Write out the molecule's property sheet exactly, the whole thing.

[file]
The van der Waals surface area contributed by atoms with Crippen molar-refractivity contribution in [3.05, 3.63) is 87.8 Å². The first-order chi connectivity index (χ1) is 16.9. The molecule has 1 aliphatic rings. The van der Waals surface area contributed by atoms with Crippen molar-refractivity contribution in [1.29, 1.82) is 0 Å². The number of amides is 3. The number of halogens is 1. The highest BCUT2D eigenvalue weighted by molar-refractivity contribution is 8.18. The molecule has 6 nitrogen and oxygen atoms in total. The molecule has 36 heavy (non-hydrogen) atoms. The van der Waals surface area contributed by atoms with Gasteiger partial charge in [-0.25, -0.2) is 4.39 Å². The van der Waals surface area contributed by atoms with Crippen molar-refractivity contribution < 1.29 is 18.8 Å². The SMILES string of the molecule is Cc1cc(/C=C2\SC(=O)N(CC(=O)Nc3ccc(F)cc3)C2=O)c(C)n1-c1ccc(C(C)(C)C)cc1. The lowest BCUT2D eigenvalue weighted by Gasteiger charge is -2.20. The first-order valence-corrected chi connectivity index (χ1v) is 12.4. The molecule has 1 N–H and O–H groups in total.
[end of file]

The van der Waals surface area contributed by atoms with Crippen molar-refractivity contribution in [3.05, 3.63) is 87.8 Å². The first-order chi connectivity index (χ1) is 16.9. The molecule has 1 aliphatic rings. The van der Waals surface area contributed by atoms with Crippen molar-refractivity contribution in [1.29, 1.82) is 0 Å². The number of amides is 3. The number of halogens is 1. The highest BCUT2D eigenvalue weighted by molar-refractivity contribution is 8.18. The molecule has 6 nitrogen and oxygen atoms in total. The molecule has 36 heavy (non-hydrogen) atoms. The van der Waals surface area contributed by atoms with Gasteiger partial charge in [-0.25, -0.2) is 4.39 Å². The van der Waals surface area contributed by atoms with Crippen molar-refractivity contribution < 1.29 is 18.8 Å². The SMILES string of the molecule is Cc1cc(/C=C2\SC(=O)N(CC(=O)Nc3ccc(F)cc3)C2=O)c(C)n1-c1ccc(C(C)(C)C)cc1. The lowest BCUT2D eigenvalue weighted by Gasteiger charge is -2.20. The first-order valence-corrected chi connectivity index (χ1v) is 12.4. The molecule has 1 N–H and O–H groups in total.